ORLANDO, Fla. — The Institute for Healthcare Improvement is calling on healthcare stakeholders across the globe to rethink how patient safety is currently measured.
During its 31st annual National Forum on Quality Improvement in Health Care, IHI released eight principles on improving patient safety measurement intended for policymakers, healthcare leaders and researchers. IHI partnered with the Austria-based not-for-profit Salzburg Global Seminar and worked with healthcare leaders from across the world to establish the eight principles.
The principles, which include a call for measures to take into account continuum of care and for data to be collected in real time, were released in response to longstanding concerns across the industry that patient safety measures currently in use aren't entirely meaningful to clinicians or patients.
"Safety measurement has had challenges over the last 20 years, some of which is around the fact that we focused on inpatient harm," said Dr. Tejal Gandhi, chief clinical and safety officer at IHI. "You'd be hard pressed to find a measure of safety in primary care that is used by anyone in a rigorous way."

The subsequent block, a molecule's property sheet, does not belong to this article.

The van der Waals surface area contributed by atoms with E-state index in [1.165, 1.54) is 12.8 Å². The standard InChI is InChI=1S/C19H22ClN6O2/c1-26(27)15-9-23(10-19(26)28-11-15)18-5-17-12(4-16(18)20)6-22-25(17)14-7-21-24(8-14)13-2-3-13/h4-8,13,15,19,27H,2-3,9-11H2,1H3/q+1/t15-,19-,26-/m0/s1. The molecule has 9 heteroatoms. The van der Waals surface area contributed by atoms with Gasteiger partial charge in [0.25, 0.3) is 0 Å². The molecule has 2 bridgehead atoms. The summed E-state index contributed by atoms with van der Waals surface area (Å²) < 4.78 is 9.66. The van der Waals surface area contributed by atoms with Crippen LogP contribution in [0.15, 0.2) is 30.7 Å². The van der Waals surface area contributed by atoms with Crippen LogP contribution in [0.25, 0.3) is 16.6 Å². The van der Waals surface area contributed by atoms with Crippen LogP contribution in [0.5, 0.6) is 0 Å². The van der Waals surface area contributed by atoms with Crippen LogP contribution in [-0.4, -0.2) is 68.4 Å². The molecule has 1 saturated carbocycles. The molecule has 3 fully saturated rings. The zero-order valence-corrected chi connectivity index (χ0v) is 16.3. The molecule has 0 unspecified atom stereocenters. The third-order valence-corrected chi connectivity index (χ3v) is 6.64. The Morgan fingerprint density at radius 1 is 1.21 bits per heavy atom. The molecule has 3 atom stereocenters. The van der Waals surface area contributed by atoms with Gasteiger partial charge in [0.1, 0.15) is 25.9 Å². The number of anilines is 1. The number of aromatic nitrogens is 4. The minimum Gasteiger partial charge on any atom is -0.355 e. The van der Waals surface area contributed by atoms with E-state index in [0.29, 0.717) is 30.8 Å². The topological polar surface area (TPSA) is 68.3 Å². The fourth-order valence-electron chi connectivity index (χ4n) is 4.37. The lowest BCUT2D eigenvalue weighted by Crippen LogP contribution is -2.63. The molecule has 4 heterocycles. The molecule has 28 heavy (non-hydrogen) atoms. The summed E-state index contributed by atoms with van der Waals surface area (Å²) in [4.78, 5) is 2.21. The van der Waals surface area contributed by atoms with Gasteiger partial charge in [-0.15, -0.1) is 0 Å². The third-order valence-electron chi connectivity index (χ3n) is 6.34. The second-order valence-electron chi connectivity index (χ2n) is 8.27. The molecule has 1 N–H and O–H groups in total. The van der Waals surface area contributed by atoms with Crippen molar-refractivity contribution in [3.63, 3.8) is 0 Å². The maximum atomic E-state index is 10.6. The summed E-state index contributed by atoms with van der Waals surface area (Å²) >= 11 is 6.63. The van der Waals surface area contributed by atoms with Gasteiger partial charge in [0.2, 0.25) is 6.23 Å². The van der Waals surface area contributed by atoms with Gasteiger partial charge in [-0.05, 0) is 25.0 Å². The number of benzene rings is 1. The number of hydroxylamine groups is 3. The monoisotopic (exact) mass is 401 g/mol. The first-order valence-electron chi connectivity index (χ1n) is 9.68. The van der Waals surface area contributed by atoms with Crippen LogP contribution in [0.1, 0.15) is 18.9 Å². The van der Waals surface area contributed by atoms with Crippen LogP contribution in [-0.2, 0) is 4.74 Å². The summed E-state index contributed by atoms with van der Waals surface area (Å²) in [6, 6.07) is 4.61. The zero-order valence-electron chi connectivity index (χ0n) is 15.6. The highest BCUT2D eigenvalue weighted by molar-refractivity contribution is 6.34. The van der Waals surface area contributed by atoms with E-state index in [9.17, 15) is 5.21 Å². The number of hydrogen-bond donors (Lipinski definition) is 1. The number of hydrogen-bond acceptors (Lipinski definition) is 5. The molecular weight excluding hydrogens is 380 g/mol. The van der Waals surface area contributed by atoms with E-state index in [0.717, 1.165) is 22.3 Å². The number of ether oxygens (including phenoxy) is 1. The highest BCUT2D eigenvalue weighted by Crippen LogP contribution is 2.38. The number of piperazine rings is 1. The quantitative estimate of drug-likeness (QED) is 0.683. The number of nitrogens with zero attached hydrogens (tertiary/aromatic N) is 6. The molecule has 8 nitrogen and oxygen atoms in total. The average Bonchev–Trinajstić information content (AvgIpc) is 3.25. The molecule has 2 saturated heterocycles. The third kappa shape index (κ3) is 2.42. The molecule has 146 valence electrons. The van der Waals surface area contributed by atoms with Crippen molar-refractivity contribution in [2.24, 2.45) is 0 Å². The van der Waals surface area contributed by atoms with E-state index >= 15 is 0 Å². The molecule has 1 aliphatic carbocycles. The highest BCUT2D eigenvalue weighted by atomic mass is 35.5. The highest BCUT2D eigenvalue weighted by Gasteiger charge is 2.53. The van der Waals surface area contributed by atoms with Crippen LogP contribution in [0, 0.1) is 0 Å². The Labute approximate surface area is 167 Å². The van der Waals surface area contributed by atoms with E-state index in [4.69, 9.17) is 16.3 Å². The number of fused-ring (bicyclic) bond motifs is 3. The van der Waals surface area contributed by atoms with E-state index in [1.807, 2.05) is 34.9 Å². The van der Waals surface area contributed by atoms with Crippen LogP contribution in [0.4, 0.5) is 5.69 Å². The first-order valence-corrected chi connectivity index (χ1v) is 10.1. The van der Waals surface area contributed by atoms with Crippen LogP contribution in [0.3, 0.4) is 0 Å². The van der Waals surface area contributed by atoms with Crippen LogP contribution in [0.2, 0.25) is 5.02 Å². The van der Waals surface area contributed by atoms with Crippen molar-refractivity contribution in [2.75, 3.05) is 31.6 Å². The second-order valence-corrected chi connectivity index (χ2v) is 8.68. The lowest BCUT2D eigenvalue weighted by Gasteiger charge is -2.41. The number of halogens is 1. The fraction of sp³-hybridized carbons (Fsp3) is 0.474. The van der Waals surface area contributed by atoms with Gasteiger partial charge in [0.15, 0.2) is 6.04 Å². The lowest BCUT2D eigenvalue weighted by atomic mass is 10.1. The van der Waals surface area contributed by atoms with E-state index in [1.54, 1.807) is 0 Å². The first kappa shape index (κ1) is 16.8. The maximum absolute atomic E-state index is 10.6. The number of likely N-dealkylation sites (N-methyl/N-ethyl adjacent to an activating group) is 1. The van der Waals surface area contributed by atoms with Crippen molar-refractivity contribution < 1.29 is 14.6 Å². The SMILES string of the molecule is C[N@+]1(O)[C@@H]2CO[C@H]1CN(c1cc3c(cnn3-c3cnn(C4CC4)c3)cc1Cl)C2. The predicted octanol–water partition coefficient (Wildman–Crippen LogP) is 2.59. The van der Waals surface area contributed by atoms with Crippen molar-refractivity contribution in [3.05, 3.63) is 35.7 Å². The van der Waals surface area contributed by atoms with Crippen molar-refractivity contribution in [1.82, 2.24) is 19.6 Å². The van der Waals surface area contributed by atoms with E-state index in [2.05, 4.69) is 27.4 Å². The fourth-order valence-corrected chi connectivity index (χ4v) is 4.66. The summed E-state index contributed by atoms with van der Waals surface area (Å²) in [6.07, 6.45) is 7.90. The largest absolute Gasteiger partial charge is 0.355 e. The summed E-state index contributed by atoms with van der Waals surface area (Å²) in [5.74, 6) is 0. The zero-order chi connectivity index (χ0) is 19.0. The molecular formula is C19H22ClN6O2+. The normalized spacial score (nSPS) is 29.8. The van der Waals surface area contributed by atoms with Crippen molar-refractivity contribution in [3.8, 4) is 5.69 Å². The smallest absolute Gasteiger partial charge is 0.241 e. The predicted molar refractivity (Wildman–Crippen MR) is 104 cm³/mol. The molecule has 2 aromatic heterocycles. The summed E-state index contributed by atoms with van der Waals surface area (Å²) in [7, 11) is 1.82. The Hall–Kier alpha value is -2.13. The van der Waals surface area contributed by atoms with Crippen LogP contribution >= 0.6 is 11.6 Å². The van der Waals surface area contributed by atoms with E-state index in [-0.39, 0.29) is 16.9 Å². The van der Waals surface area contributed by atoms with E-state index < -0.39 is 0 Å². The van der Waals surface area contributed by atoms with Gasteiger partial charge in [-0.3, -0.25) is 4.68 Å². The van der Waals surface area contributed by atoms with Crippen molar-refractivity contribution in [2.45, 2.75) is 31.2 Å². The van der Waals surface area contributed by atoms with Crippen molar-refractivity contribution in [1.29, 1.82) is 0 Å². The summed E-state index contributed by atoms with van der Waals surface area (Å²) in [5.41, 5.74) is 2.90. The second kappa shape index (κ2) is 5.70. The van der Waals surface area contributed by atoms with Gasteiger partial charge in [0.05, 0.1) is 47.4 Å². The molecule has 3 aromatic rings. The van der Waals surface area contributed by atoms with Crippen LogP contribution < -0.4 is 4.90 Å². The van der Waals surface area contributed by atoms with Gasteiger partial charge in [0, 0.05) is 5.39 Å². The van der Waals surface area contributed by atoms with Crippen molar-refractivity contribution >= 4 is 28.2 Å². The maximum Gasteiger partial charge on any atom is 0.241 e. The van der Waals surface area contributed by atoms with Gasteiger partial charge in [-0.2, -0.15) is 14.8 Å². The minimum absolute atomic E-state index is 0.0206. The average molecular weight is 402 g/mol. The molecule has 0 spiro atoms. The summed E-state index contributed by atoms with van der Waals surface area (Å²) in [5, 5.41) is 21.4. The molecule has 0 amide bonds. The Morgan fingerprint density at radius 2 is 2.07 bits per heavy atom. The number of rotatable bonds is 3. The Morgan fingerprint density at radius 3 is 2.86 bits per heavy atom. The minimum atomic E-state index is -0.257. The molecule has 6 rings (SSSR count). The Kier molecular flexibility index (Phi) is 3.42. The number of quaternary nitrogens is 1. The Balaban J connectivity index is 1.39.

While IHI only released the eight principles, a comprehensive report will be published next year that explains how stakeholders can "operationalize (the) principles," Gandhi said.
The Agency for Healthcare Research and Quality participated in the meeting in September discussing the principles. Gandhi said IHI plans on engaging other U.S. federal agencies to get more momentum around the effort.
In addition to needing more measures in outpatient and home care settings, Gandhi added there may be opportunities for measurement to be predictive of when a patient may be vulnerable to harm, allowing the healthcare system to potentially prevent negative outcomes. The use of electronic health records may allow for this work, she said.
"(Measurement) is very reactive, meaning we measure harm and then we try to figure out what went wrong to prevent the next harm," she said. "Can we get more upstream and start to measure risk so we can actually intervene before the harm occurs? In addition to measuring harm, we should be measuring risk and getting more proactive and hopefully prevent the harm before it occurs."